It’s the shit commute,
the hour-long drag from the Cubans I live with
to the blacks I work with.
The slog of cars—passing
dollar stores and bakeries and gas stations and
old women selling Dasani from a neck-strapped cooler;
back-packed children mocking the stalled and the flat,
laughing at the slouched bodies, shielding their eyes,
in the bus stop of the abandoned.
These old men on scooters putt between cars.
It’s just another week stocking shelves at the grocery,
but in two little years, the monthly checks kick in;
then the sweet sound of salary passed under the table.
On any given block here,
I can buy weed, a bag of mangoes, a woman.
At the red light, half-way to work,
I see her attempt at crossing six lanes of traffic.
She’s got twelve seconds before the crosswalk signal
will demand she stop.
But she’s late today and the left strap of the electric
hangs down around her bicep.
The skin, blue-blacked by decades of sun, ends
at a pair of faded orange flats.
There’s no time to walk here like a lady,
like she practiced for days before crossing the stage
that commencement year in Trinidad.
In Miami, she’s running late to her own shit job,
a staggered parakeet,
a swirl of tropicalia in this drive-thru ghetto.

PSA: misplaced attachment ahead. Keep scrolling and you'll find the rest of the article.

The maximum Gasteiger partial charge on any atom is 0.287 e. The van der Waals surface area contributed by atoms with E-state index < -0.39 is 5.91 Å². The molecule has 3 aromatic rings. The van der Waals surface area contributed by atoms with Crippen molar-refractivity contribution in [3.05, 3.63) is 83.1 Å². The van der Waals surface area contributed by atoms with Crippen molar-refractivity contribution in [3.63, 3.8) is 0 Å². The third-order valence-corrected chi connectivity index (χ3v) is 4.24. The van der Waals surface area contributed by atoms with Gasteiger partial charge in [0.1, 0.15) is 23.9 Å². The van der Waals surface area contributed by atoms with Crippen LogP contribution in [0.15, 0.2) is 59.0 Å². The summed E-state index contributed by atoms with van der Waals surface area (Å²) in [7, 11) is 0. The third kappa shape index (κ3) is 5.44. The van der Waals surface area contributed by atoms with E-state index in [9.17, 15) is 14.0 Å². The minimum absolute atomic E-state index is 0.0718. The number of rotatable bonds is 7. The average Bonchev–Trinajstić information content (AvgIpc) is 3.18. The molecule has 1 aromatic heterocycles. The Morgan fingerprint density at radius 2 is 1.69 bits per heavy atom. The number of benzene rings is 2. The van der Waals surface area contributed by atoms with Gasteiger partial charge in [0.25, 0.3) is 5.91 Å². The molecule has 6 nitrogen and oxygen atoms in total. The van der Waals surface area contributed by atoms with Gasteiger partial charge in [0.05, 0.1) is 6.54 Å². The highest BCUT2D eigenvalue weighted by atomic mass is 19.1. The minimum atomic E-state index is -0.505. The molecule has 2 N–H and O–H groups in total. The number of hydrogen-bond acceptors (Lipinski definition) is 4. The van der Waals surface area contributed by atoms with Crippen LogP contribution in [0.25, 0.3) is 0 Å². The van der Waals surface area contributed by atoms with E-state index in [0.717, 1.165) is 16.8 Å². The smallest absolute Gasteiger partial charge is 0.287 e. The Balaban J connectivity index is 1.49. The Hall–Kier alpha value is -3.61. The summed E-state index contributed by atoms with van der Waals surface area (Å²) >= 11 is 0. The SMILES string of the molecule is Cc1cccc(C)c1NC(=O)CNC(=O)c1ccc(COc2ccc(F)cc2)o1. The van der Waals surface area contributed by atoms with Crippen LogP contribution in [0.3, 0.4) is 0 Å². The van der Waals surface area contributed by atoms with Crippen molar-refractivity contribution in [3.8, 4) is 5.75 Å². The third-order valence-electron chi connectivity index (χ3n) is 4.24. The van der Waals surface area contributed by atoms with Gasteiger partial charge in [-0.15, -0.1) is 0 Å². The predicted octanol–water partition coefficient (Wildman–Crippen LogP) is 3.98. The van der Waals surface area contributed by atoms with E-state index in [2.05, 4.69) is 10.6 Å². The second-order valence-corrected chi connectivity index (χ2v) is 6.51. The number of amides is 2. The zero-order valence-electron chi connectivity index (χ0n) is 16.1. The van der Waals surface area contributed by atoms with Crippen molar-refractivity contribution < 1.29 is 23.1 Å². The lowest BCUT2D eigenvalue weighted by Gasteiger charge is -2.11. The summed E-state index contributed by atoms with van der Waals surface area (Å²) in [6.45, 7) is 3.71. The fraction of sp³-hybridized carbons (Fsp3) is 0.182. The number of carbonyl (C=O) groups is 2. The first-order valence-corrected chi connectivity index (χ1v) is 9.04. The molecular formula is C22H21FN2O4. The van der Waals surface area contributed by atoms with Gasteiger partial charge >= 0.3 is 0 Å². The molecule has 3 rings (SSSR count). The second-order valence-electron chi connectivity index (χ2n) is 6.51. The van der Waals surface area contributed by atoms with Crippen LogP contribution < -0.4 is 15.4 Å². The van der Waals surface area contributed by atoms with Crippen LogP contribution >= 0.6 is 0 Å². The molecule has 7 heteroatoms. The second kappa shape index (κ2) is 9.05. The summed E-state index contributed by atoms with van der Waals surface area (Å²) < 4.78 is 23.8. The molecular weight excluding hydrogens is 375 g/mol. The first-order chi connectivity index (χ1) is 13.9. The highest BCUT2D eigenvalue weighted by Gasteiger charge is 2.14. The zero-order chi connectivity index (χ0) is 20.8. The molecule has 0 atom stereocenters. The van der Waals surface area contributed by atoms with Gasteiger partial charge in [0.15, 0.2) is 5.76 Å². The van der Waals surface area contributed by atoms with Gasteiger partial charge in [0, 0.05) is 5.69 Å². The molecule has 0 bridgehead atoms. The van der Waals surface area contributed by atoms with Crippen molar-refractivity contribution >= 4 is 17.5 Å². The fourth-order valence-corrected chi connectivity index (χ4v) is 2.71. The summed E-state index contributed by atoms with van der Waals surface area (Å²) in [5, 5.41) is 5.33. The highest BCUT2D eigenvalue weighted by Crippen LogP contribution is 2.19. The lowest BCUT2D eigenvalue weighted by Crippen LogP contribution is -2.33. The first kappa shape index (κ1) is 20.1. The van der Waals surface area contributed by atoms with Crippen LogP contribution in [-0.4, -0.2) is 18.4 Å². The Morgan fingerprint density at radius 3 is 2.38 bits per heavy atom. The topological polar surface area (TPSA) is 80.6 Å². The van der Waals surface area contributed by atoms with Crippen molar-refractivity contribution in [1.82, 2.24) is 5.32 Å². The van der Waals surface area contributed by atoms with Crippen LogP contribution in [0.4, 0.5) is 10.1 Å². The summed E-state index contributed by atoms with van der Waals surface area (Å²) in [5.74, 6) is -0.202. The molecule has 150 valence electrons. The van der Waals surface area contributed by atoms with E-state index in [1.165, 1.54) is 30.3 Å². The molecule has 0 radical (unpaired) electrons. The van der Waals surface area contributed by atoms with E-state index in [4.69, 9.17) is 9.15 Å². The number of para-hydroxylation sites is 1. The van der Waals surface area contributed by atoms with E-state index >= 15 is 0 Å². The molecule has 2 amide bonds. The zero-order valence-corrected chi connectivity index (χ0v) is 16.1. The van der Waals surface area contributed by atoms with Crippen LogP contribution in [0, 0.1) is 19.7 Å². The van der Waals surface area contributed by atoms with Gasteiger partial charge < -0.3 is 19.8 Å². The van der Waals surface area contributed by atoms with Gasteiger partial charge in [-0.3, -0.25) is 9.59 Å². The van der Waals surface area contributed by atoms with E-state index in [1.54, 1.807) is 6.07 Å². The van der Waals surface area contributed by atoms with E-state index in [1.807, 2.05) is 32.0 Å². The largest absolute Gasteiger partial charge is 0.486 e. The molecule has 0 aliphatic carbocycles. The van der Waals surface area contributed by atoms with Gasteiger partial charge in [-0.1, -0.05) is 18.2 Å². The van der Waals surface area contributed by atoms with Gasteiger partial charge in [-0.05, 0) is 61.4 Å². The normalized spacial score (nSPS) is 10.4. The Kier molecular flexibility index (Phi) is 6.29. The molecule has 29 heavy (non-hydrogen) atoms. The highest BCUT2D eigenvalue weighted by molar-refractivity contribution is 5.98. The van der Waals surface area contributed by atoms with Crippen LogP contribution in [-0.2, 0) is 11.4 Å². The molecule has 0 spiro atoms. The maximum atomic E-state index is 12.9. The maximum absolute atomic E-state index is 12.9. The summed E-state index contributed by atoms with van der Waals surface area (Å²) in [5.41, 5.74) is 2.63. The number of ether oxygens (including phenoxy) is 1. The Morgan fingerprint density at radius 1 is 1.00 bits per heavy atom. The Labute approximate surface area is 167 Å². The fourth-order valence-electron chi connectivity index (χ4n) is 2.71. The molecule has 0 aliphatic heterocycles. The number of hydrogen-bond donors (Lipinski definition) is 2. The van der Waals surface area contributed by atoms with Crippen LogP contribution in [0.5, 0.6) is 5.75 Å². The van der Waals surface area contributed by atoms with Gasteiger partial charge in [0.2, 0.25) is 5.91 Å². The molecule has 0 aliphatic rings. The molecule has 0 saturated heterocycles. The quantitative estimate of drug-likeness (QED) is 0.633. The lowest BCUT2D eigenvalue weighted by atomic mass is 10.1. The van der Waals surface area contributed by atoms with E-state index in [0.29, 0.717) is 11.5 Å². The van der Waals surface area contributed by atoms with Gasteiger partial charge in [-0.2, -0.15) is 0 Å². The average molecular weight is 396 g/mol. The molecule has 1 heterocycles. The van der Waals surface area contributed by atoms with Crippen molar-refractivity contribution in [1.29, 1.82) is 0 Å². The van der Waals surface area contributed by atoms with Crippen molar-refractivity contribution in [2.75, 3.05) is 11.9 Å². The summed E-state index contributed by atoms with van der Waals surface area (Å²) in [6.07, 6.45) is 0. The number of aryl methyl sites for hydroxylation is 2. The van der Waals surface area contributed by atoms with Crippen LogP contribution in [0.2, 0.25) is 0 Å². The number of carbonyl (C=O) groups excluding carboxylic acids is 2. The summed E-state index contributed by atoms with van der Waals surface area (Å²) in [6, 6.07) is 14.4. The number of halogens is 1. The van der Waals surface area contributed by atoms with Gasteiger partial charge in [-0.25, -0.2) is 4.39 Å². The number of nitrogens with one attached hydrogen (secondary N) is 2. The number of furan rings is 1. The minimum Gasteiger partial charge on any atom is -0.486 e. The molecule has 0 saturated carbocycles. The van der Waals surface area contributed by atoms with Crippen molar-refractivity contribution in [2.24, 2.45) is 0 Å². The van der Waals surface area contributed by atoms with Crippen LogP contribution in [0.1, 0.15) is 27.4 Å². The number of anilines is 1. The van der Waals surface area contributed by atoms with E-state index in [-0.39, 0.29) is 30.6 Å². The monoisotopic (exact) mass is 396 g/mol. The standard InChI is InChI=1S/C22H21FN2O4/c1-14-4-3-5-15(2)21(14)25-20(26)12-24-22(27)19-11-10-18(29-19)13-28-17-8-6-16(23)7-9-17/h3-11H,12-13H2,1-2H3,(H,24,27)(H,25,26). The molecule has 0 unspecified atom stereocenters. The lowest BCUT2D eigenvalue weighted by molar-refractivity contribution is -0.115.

When the arrow goes green and the guy behind me honks,
she startle-taps the hood of my car.
Moves on ahead.
I’ll notice she’s left behind faint fingerprints of sweat and dust,
of the many many days of this journey to here,
the fat from last night’s fried fish.
Leave me the deep smudge memory of who she is now,
of who I once was—
before I tamped it down hard.
Rafael Miguel Montes is a Cuban-American poet and Cultural Studies professor working and writing in Miami. His work tends to explore the two worlds that he seems to consistently inhabit—Little Havana and Academia. The ultimate irony is that although his family was exiled from Cuba and brought to the United States, he now teaches English as a Second Language and American Literature to students who have also been exiled or made refugee from turbulent countries. His poetry has been published in a number of journals in the United States, the Caribbean and the UK. He has most recently appeared in The Caribbean Writer, CONCLAVE: A Journal of Character, Prole (UK), and The New York Quarterly.